http://www.honda-motorcycles.co.nz/BikeModel/99/ctx200
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Old 01-02-2013, 10:44 AM   #18
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The CTX200 looks like a nice bike but it's basically the old XR-200 in a street-legal form with racks. For farm use where you'd be getting on and off of it all day long I'd think the CT-110 with it's step-through frame would be superior for this use. On the other hand given that the XR-200R was at one time the state-of-the-art in smallbore enduro bikes (although that was 25 years or more ago) it might be more fun to ride at a spirited pace. "Gee, dad, the fence line sure needs to be run again..."

Guess I'll be forced to continue to hunt for old junquers to get my CT fix. Thanks again for the links to the vids.
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Old 01-02-2013, 11:09 AM   #19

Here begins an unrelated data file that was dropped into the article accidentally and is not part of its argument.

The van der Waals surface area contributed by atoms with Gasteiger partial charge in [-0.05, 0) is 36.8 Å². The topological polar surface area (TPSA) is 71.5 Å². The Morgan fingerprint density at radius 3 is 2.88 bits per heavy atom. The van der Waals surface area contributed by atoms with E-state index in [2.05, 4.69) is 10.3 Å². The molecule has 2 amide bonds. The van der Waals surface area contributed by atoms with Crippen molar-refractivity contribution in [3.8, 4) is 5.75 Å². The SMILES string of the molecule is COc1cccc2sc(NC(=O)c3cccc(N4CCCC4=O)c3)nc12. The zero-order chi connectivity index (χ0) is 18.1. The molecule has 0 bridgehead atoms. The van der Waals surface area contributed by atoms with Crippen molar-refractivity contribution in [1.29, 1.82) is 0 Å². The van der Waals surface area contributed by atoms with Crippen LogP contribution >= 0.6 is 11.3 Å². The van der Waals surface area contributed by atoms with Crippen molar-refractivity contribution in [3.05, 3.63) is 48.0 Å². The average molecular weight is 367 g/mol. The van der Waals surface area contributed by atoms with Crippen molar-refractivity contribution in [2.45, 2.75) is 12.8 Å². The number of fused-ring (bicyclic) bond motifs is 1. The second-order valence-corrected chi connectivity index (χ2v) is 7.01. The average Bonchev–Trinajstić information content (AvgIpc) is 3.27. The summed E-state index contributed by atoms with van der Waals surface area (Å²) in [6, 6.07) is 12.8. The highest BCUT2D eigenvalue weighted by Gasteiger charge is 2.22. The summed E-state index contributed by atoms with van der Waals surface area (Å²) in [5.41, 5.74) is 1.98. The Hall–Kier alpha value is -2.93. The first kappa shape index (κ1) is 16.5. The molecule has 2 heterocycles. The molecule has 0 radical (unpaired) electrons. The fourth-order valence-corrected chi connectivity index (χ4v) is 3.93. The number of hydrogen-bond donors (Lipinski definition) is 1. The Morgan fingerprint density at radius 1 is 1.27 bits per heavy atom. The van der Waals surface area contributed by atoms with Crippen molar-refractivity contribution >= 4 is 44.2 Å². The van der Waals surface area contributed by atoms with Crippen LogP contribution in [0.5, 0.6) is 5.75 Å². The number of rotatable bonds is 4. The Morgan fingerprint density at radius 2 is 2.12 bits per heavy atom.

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Quote:
Originally Posted by Aj Mick View Post
Likewise, last time I looked in at the Honda motorcycle line up the CT110 was there, but now it isn't. It had been in the lineup since 1966, albeit as the CT90 way back then.

My father bought one for the farm that year, and I soon learned to ride it; it was expected so i could go out and do chores on it. A few years later, a couple of weeks after I turned 15 I got my licence on it.

Good to see that it has had an update, and hopefully it will be back on the market in a few countries again before too long!

Another change I noticed is the CTX200 now has a manual clutch, and they are making a virtue of a lever that allows a rider to dismount and lock the clutch disengaged. as i recall, it used to have an auto clutch, which is really convenient for farm work.